Medicaid, Title XIX of the Social Security Act, is the largest source of public financing for HIV/AIDS care in the United States. Created in 1965, Medicaid is a jointly funded, jointly administered federal–state health insurance program for low-income people who meet one or more of several categorical eligibility requirements, including disability. The program is administered through the Centers for Medicare & Medicaid Services (CMS). Through Medicaid, the federal government provides matching funds to states that meet certain minimum federal standards in operating their Medicaid programs. States have broad flexibility in designing their Medicaid programs, and consequently there is significant variation in eligibility, benefits, provider payments, and other aspects of the program at the state level (Westmoreland, 1999; Kaiser Commission on Medicaid and the Uninsured, 2001). State Medicaid policies vary considerably even among similar-sized and or adjacent states. Thus, a person who is eligible for Medicaid in one state might not be eligible in another state; and the services provided by one state may differ from those of another state.2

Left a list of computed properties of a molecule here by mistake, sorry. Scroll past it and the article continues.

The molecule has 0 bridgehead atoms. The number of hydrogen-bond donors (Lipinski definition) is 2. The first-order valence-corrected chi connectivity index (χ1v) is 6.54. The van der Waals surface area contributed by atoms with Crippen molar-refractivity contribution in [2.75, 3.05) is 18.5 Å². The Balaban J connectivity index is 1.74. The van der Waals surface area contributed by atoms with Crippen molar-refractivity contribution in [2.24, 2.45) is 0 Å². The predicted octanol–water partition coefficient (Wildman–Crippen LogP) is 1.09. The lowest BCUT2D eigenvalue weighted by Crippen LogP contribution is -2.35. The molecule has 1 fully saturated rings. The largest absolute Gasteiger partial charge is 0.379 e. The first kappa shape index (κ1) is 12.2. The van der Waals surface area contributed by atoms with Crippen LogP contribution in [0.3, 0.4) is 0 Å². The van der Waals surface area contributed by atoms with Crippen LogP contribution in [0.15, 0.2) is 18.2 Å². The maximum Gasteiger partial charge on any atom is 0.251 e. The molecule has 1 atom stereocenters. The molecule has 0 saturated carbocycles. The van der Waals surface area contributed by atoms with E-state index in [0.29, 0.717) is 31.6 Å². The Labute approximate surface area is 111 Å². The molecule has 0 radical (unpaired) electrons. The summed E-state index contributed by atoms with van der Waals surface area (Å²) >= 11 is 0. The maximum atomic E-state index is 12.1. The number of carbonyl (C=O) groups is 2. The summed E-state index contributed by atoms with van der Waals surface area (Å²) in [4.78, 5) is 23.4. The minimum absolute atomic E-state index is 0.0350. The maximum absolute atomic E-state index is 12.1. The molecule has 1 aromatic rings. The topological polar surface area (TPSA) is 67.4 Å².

Because many people with HIV/AIDS are low income—or become low income—and disabled, Medicaid is an important source of coverage. In FY 2002, Medicaid spending on AIDS care totaled $7.7 billion, including $4.2 billion in federal dollars and $3.5 billion in state funds (see Figure 3-3). Overall, the program is estimated to cover approximately 44 percent of people with HIV and 55 percent of those living with AIDS (CMS, 2002). Medicaid is also estimated to cover the health care costs of up to 90 percent of children with AIDS (CMS, 2002).3 Among those recently diagnosed with HIV (for whom coverage data were available), more than one-fifth (22 percent) were already covered by Medicaid at the time of diagnosis (Kates et al., 2002).


To be eligible for Medicaid, a person must meet the categorical and financial eligibility criteria in his or her state’s Medicaid program. Most


Horizontal equity problems (across states) exist under the Medicaid program. Some federal policies have attempted to deal with this problem. Federal minimum-income eligibility thresholds for children in all states, for example, have increased interstate equity. However, some variation in eligibility criteria persist because some states exceed minimum standards while others do not (Pernice et al., 2001).


Data on federal spending on HIV/AIDS are actuarial estimates developed by CMS.

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